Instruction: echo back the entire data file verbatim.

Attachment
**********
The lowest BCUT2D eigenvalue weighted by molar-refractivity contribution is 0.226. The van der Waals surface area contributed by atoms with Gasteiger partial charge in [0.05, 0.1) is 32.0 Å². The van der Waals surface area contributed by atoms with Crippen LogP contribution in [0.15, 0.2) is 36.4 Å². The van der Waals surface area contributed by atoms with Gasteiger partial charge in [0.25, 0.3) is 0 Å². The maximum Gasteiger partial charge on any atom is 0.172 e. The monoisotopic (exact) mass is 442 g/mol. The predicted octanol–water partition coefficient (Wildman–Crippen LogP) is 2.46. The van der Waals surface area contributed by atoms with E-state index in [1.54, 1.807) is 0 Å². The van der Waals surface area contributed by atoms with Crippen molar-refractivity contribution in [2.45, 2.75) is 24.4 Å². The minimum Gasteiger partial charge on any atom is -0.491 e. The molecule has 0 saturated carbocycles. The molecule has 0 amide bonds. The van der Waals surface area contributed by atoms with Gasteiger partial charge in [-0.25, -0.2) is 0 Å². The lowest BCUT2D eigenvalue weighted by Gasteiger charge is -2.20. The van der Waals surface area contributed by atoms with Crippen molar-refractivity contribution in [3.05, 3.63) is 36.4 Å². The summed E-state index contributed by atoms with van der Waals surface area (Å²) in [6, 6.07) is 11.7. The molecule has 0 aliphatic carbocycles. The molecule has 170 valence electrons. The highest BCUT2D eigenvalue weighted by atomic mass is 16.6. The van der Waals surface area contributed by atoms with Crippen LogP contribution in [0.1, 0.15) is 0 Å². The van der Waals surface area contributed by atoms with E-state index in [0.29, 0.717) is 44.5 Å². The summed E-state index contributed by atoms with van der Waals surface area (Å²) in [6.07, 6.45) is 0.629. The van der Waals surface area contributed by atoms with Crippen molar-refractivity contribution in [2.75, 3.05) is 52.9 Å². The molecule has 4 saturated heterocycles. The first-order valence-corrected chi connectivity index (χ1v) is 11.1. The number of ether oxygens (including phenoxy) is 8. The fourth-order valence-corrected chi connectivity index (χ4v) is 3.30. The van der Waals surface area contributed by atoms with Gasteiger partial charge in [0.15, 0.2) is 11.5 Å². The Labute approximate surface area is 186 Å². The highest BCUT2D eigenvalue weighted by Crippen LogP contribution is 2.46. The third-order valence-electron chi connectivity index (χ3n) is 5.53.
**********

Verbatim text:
The lowest BCUT2D eigenvalue weighted by molar-refractivity contribution is 0.226. The van der Waals surface area contributed by atoms with Gasteiger partial charge in [0.05, 0.1) is 32.0 Å². The van der Waals surface area contributed by atoms with Crippen LogP contribution in [0.15, 0.2) is 36.4 Å². The van der Waals surface area contributed by atoms with Gasteiger partial charge in [0.25, 0.3) is 0 Å². The maximum Gasteiger partial charge on any atom is 0.172 e. The monoisotopic (exact) mass is 442 g/mol. The predicted octanol–water partition coefficient (Wildman–Crippen LogP) is 2.46. The van der Waals surface area contributed by atoms with E-state index in [1.54, 1.807) is 0 Å². The van der Waals surface area contributed by atoms with Crippen molar-refractivity contribution in [2.45, 2.75) is 24.4 Å². The minimum Gasteiger partial charge on any atom is -0.491 e. The molecule has 0 saturated carbocycles. The molecule has 0 amide bonds. The van der Waals surface area contributed by atoms with Gasteiger partial charge in [-0.25, -0.2) is 0 Å². The lowest BCUT2D eigenvalue weighted by Gasteiger charge is -2.20. The van der Waals surface area contributed by atoms with Crippen molar-refractivity contribution in [3.05, 3.63) is 36.4 Å². The summed E-state index contributed by atoms with van der Waals surface area (Å²) in [6, 6.07) is 11.7. The molecule has 0 aliphatic carbocycles. The molecule has 170 valence electrons. The highest BCUT2D eigenvalue weighted by atomic mass is 16.6. The van der Waals surface area contributed by atoms with Crippen LogP contribution in [0.1, 0.15) is 0 Å². The van der Waals surface area contributed by atoms with E-state index in [0.29, 0.717) is 44.5 Å². The summed E-state index contributed by atoms with van der Waals surface area (Å²) in [6.07, 6.45) is 0.629. The van der Waals surface area contributed by atoms with Crippen molar-refractivity contribution in [2.75, 3.05) is 52.9 Å². The molecule has 4 saturated heterocycles. The first-order valence-corrected chi connectivity index (χ1v) is 11.1. The number of ether oxygens (including phenoxy) is 8. The fourth-order valence-corrected chi connectivity index (χ4v) is 3.30. The van der Waals surface area contributed by atoms with Gasteiger partial charge in [0.15, 0.2) is 11.5 Å². The Labute approximate surface area is 186 Å². The highest BCUT2D eigenvalue weighted by Crippen LogP contribution is 2.46. The third-order valence-electron chi connectivity index (χ3n) is 5.53.